Just for the record, I shot at 100 ISO, used my Tokina wide-angle lens that I absolutely love and used my remote. Certainly these shots can be attempted with other lenses, but the wide-angle lens helped to capture more of the field of view without having to back up further and possibly have more people and objects in the viewfinder. I also used the lens hood for it, too. For this first time out, I kept my UV filter on the lens, knowing that it would probably impact the photos a bit (flares), but given that the midway was so crowded with younger kids and teenagers who were not necessarily watching out for someone like me with a camera, I was honestly a little afraid of taking it off and risking something happening to the lens, even with my “lookout” on the watch.
I was quite pleased with a few of the shots overall, but it was also a good learning opportunity. I quickly learned that to get a pleasing image, I needed to do more than just randomly open and shut the bulb manually with the remote. I needed to watch the pattern of the ride very closely to attempt to capture a full light pattern. It was also difficult this time out to find a position with no obstructions of some kind in the field of view. In a less crowded and obstructed midway, I might could have done a better job at finding more suitable locations to shoot from.
Ferris Wheel @ 5 seconds… (was mostly still at the time)…
Ferris Wheel @ 11 seconds… (was running a bit faster)…
Orbiter ride @ 10 seconds…
Ferris Wheel again, different angle @ 13 seconds –
Really liked the patterns in the center of this one…
Back to Orbiter ride, different angle @ 2 seconds –
Obviously needed a little more time,
but I liked the ride worker in the foreground…
Another ride (I forgot the name) @ 8 seconds –
Pattern was very random but managed to catch one circle pattern…
Same ride @ 5 seconds –
More symmetrical pattern near end of ride cycle…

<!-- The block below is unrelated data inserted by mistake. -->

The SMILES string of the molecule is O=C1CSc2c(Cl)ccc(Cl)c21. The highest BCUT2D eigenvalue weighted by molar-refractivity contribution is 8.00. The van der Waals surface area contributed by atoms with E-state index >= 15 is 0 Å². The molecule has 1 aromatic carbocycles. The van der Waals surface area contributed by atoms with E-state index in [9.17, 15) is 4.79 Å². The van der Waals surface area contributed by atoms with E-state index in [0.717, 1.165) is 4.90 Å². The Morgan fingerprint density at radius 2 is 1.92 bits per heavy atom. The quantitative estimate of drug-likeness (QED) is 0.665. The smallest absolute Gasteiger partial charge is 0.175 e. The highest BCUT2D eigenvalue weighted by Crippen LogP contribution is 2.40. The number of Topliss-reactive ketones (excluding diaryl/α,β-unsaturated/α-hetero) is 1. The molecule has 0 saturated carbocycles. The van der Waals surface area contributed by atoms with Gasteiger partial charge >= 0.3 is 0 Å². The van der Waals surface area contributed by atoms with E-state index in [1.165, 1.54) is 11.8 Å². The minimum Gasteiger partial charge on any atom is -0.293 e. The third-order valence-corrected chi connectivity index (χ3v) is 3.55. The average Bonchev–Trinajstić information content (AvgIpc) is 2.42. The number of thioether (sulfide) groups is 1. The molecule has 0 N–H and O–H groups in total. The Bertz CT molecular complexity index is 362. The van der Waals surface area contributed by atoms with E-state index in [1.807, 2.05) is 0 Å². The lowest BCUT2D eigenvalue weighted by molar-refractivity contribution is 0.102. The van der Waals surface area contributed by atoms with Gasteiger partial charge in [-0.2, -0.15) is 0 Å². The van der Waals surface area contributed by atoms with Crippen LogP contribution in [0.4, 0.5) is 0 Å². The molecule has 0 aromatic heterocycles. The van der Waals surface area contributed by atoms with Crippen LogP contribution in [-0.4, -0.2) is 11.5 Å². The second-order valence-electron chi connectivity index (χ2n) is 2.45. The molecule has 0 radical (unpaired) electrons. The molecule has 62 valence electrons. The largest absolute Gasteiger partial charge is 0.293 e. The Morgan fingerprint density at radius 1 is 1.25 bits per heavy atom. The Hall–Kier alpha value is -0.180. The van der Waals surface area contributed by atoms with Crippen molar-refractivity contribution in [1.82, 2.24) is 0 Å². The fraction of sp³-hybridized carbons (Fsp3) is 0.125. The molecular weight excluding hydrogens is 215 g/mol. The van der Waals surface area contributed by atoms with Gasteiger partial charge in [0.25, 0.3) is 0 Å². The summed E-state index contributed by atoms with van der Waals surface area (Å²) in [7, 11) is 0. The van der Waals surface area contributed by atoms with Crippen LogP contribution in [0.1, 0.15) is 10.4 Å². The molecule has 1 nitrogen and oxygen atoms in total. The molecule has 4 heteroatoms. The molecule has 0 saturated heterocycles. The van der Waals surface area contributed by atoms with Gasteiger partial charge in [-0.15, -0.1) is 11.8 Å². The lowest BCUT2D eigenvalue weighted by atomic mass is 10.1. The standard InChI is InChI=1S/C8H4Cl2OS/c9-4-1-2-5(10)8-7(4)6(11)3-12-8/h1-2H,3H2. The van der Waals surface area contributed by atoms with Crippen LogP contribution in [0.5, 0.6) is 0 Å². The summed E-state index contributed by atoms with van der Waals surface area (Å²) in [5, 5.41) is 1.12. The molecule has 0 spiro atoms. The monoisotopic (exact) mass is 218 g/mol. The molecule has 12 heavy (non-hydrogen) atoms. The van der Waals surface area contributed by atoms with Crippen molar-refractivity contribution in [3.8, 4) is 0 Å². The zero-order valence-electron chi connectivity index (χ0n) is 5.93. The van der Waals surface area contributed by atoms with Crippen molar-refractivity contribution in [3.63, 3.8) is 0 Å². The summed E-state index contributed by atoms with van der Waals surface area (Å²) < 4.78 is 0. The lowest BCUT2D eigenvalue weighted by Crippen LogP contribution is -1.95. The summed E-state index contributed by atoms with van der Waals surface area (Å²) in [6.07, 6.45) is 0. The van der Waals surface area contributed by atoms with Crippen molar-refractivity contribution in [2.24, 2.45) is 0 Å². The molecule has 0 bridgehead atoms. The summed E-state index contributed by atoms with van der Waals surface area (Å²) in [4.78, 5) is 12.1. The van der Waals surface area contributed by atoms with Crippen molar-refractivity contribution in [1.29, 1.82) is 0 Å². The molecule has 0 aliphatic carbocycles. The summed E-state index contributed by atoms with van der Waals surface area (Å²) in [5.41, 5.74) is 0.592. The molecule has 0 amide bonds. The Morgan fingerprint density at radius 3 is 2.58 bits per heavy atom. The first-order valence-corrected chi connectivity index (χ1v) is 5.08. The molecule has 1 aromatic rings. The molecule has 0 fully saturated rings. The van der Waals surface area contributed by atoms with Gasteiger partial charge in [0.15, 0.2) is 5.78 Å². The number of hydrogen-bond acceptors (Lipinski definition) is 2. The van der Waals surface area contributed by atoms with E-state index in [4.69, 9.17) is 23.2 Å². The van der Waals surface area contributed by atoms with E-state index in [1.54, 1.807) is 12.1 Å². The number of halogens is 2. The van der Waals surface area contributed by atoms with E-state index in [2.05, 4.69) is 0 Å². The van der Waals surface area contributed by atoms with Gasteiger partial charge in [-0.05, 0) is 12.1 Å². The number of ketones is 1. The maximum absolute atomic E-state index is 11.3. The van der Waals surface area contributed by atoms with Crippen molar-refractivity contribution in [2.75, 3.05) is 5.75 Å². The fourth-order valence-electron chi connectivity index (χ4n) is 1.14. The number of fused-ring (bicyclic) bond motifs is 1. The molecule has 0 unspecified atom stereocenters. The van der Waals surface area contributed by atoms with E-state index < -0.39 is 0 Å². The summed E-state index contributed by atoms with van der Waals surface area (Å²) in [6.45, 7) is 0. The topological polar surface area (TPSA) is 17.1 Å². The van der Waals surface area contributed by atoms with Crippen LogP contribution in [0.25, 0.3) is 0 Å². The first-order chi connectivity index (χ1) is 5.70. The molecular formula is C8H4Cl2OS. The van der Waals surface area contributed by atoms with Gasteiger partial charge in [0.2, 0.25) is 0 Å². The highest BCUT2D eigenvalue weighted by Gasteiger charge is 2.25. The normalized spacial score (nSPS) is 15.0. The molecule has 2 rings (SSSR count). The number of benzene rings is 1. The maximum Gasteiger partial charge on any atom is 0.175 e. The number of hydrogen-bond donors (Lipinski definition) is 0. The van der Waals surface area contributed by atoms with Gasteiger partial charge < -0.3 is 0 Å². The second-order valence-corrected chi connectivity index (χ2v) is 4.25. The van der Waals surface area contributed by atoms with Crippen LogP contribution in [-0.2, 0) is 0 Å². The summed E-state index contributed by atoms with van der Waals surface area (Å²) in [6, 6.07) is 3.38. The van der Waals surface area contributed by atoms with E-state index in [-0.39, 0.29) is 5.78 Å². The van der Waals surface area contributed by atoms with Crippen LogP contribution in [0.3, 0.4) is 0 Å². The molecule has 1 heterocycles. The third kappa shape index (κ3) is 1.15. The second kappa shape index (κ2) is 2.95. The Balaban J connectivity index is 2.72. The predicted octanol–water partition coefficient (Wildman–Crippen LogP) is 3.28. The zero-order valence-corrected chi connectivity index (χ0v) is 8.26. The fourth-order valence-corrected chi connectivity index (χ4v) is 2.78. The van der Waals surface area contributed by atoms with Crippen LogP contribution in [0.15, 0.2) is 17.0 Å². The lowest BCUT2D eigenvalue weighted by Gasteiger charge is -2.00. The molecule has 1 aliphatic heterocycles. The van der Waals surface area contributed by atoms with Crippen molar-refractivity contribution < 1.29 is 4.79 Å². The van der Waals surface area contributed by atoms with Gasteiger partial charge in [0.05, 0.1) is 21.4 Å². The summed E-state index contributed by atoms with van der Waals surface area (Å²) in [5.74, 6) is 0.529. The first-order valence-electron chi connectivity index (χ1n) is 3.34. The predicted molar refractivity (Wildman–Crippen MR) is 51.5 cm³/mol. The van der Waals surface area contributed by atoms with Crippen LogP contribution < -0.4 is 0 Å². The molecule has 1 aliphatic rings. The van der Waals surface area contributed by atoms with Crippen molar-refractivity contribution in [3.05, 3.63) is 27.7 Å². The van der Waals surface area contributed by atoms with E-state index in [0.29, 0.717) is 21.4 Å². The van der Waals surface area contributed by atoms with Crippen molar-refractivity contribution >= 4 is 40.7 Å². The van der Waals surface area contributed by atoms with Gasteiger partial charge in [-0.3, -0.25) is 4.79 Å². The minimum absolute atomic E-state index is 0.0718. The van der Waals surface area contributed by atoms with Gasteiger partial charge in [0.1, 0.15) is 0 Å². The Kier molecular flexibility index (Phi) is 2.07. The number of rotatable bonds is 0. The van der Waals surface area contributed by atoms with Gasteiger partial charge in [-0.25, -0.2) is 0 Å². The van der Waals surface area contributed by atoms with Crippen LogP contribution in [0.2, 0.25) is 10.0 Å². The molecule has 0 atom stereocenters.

Orbiter again, much better angle with the sign @ 6 seconds –
This is my favorite shot of that ride, and the smaller Tornado ride
is also seen in motion toward the bottom left of the Orbiter…
Below are good examples of the need to watch the ride pattern. I took several shots of the Eclipse ride throughout its life cycle, and caught some bonus shots of the Ferris Wheel in the background at various stages, too. I like this series of photos that start with the spinning Eclipse and stationary Ferris Wheel, then work their way to the stationary Eclipse and the spinning Ferris Wheel.
Eclipse @ 6 seconds – half ride pattern/revolution…
Eclipse @ 12 seconds – full pattern/revolution…
Eclipse again with spinning Ferris Wheel @ 8 seconds –
One full pattern/revolution on Eclipse near lower/slower end of ride cycle…
Eclipse @ 11 seconds near end of ride cycle…
Eclipse stationary with spinning Ferris Wheel @ 9 seconds…
The Hammer @ 8 seconds – one full revolution…
The Hammer @ 4 seconds – half revolution…
We had a truly great time taking the photos as a small part of our evening at the fair, and I suspect that I will give it a try in future years as well, as long as the weather cooperates as well as it did this year. We had several people stop by to chat and ask about how to take these photos, and we even showed some of the photos in the viewfinder to a few of them. I love visiting with people, and it’s even more fun to talk photography… lots of fun, for sure!
I’m ready to set out again sometime soon for my next long-exposure night shoot… just need to decide on my next target! It’s just such great fun, and people love to see the results!
I had the better part of one full afternoon at our fair this year all alone with my camera, which was a treat for me. And the day ended well, too, since my husband met me there after work for dinner and to attend a free concert.
Unfortunately, I picked an afternoon when the big barns were empty, as it was the day between competitions. I was so looking forward to taking more cute goat pictures, but it was not meant to be. The only animals on exhibit for competition were the rabbits, so I spent some time in that area taking pictures. Here are just a few of the photos I took. They are such adorable little creatures one and all!
This last bunny just cracked me up. I won’t even speculate why he was trying to hide under his red water cup.
I then headed over to the Children’s Barnyard for a few quick photos… and to pet a few cute animals, of course!
Finally, there were these cute little guys. I’m not a big fan of dressing up animals, but these geese seemed happy as… clams? Their owner took them walking around the fairgrounds at various times during the fair, so they got plenty of attention. I was pretty amazed at how well they were trained, too, although one did peck at my knee when I got a little too close. No harm… no fowl. 😉
I also took some long-exposure shots after dark in the carnival area, and I’ll share those in my next post!